- Subtlety: Similarly, combat is resolved by flipping a number of cards equal to your combat strength and summing. At very first play it doesn't seem to matter what order you do this in, although the pattern of alternating stronger/weaker has a nice light theme element to it of "punch/punch back/etc." However, after playing a little bit, it's clear that it's very important because you can play different cards at different times. There's definitely some amount of thinking and careful observation going on here.

- Elements: The different character abilites are well varied, seem balanced, and fit in nicely with the story. Although a lot of the monsters are very similar, there are enough that really stand out thematically and gameplay-wise to make interesting set of horrors. Real stand outs include the insane Cooper Brothers, local farmers so tough that you gotta beat them twice before they stay down, and The Children, who pretty much stomp (and nibble) on all your hopes and dreams of making it through the game alive.

- Theme: The flavor of this game is awesome. Even if you're not super into horror or the macabre, it's pretty good if you have the slightest interest in zombies, demons, creepy Nazi-type doctors, Cthulu, or anything like that. The flavor text is all entertaining and builds a pretty good story. Third World Games also has several chapters of a novel with the game backstory up on the web. I haven't looked at them yet, but several friends have said they're at least entertaining, especially if you then go and play the game.


In short, Jacob Hollow is a pretty good game. I don't know how much longer everyone will retain interest, but for the past couple of weeks we've been playing it quite a bit in the local gaming groups and at work. It's probably a little too plodding to be a classic card game, but it has great theme and good mechanics. It requires a lot of fast thinking/reaction times and good memory/observational skills (for example, it helps a lot to roughly keep tabs on what's been flipped so you know what's in the discard pile), so I would say that it is a good game in this category of fast-playing, low-strategy, high people-and-information management games.
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Joseph Kopena
United States
Philadelphia
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Re:User Review

I forgot to say: A couple people have talked about using different counters of miniatures to present the players as they move about to locations. It works fine to use the player cards that you're given at the start. We haven't had any trouble doing so.

--
- joe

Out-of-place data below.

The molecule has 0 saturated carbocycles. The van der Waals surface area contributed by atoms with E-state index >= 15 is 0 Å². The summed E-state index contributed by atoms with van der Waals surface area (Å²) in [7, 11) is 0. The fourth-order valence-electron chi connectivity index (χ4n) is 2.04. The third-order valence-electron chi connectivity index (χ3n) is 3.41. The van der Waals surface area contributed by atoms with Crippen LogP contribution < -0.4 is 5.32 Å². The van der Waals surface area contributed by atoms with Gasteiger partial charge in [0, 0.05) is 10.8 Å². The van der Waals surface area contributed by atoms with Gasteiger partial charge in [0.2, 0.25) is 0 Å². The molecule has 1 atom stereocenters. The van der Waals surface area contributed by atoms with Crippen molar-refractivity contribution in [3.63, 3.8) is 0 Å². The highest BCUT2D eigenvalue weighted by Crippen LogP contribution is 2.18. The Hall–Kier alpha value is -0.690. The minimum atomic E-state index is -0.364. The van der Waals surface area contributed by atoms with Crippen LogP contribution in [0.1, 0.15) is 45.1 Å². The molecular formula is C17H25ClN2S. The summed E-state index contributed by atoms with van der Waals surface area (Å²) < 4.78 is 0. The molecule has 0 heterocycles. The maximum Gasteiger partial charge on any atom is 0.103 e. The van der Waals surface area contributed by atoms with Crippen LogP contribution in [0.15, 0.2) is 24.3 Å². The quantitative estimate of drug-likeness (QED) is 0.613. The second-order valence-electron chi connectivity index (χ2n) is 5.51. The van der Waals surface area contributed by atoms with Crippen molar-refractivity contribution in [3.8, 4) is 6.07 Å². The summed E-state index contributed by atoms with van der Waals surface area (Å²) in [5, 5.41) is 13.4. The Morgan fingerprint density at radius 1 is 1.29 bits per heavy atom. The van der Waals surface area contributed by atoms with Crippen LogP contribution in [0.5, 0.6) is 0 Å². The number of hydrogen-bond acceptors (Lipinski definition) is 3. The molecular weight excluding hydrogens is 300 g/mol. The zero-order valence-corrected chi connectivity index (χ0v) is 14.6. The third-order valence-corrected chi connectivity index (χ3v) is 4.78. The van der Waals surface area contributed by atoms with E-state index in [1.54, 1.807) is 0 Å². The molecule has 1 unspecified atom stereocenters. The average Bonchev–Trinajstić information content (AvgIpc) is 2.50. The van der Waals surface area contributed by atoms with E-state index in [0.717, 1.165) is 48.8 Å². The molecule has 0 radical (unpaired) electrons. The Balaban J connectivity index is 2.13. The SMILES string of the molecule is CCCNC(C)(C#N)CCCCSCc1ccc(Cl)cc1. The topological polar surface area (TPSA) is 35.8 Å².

You must fight the farm hand twice and win both times to gain the reward.
 
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Derek Mitchell
United States
Independence
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Re:User Review
As far as character tokens go, our group uses different color d10's. Not only are they easy to move around to different locations, but they also work to show your current Investigation Points.

The only drawback is that everyone else can see how many IPs you have, so it can work against you. Regardless, using the dice is a lot easier than moving the character cards around the table.

On another note, I really recommend checking out the backstory on the TWG website. It really adds a new level of play to the game when you know the personalities of the characters (I always knew there was something weird about Winston!). They've got the first six chapters up, with the 7th to be released soon.

Just FYI!

Derek

- Nice review, by the way! -
 
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Simon Dunkley
United Kingdom
Chorley
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quick tip, scan and print the character art and make a small double sided stand up of each investigator. looks nice to. nice review of a good game.
 
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Scott Everts
United States
Foothill Ranch
California
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I've made character standees for the game and they are now in the file section. Should make it easier to track location.

Enjoy!
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Dave Kidd
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ScottE wrote:
I've made character standees for the game and they are now in the file section. Should make it easier to track location.

Enjoy!


Printed 'em out, cut 'em up and played the game... Nice... Thanks... (and they fit nicely inside the box too!!!)....